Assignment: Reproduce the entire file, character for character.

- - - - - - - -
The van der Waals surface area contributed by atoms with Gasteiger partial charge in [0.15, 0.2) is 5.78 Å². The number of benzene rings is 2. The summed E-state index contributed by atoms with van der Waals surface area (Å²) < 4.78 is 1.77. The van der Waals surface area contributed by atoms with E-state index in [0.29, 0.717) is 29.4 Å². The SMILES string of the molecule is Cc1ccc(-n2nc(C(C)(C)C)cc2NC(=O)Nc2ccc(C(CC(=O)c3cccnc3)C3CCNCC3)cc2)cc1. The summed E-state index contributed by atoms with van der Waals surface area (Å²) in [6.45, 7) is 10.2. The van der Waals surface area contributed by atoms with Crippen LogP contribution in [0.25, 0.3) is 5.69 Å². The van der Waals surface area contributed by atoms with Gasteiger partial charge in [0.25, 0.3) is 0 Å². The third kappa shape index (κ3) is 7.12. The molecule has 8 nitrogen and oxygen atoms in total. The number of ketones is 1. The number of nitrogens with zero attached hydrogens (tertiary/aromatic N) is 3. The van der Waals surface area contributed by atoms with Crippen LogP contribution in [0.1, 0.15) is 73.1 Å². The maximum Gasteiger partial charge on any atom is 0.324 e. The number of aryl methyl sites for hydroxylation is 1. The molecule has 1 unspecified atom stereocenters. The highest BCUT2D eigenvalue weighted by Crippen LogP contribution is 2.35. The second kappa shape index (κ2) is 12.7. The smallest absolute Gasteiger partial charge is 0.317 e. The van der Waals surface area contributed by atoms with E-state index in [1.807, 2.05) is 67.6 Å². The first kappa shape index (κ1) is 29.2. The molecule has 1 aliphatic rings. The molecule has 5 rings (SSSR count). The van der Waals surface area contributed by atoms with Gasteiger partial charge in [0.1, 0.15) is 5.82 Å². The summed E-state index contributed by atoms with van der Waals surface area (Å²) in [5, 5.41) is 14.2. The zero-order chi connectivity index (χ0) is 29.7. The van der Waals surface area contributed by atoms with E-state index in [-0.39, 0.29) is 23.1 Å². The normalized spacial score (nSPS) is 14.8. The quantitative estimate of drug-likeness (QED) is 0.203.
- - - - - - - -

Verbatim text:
The van der Waals surface area contributed by atoms with Gasteiger partial charge in [0.15, 0.2) is 5.78 Å². The number of benzene rings is 2. The summed E-state index contributed by atoms with van der Waals surface area (Å²) < 4.78 is 1.77. The van der Waals surface area contributed by atoms with E-state index in [0.29, 0.717) is 29.4 Å². The SMILES string of the molecule is Cc1ccc(-n2nc(C(C)(C)C)cc2NC(=O)Nc2ccc(C(CC(=O)c3cccnc3)C3CCNCC3)cc2)cc1. The summed E-state index contributed by atoms with van der Waals surface area (Å²) in [6.45, 7) is 10.2. The van der Waals surface area contributed by atoms with Crippen LogP contribution in [0.25, 0.3) is 5.69 Å². The van der Waals surface area contributed by atoms with Gasteiger partial charge in [0.25, 0.3) is 0 Å². The third kappa shape index (κ3) is 7.12. The molecule has 8 nitrogen and oxygen atoms in total. The number of ketones is 1. The number of nitrogens with zero attached hydrogens (tertiary/aromatic N) is 3. The van der Waals surface area contributed by atoms with Crippen LogP contribution in [0.1, 0.15) is 73.1 Å². The maximum Gasteiger partial charge on any atom is 0.324 e. The number of aryl methyl sites for hydroxylation is 1. The molecule has 1 unspecified atom stereocenters. The highest BCUT2D eigenvalue weighted by Crippen LogP contribution is 2.35. The second kappa shape index (κ2) is 12.7. The smallest absolute Gasteiger partial charge is 0.317 e. The van der Waals surface area contributed by atoms with E-state index in [1.807, 2.05) is 67.6 Å². The first kappa shape index (κ1) is 29.2. The molecule has 1 aliphatic rings. The molecule has 5 rings (SSSR count). The van der Waals surface area contributed by atoms with Gasteiger partial charge in [0.1, 0.15) is 5.82 Å². The summed E-state index contributed by atoms with van der Waals surface area (Å²) in [5, 5.41) is 14.2. The zero-order chi connectivity index (χ0) is 29.7. The van der Waals surface area contributed by atoms with E-state index in [-0.39, 0.29) is 23.1 Å². The normalized spacial score (nSPS) is 14.8. The quantitative estimate of drug-likeness (QED) is 0.203.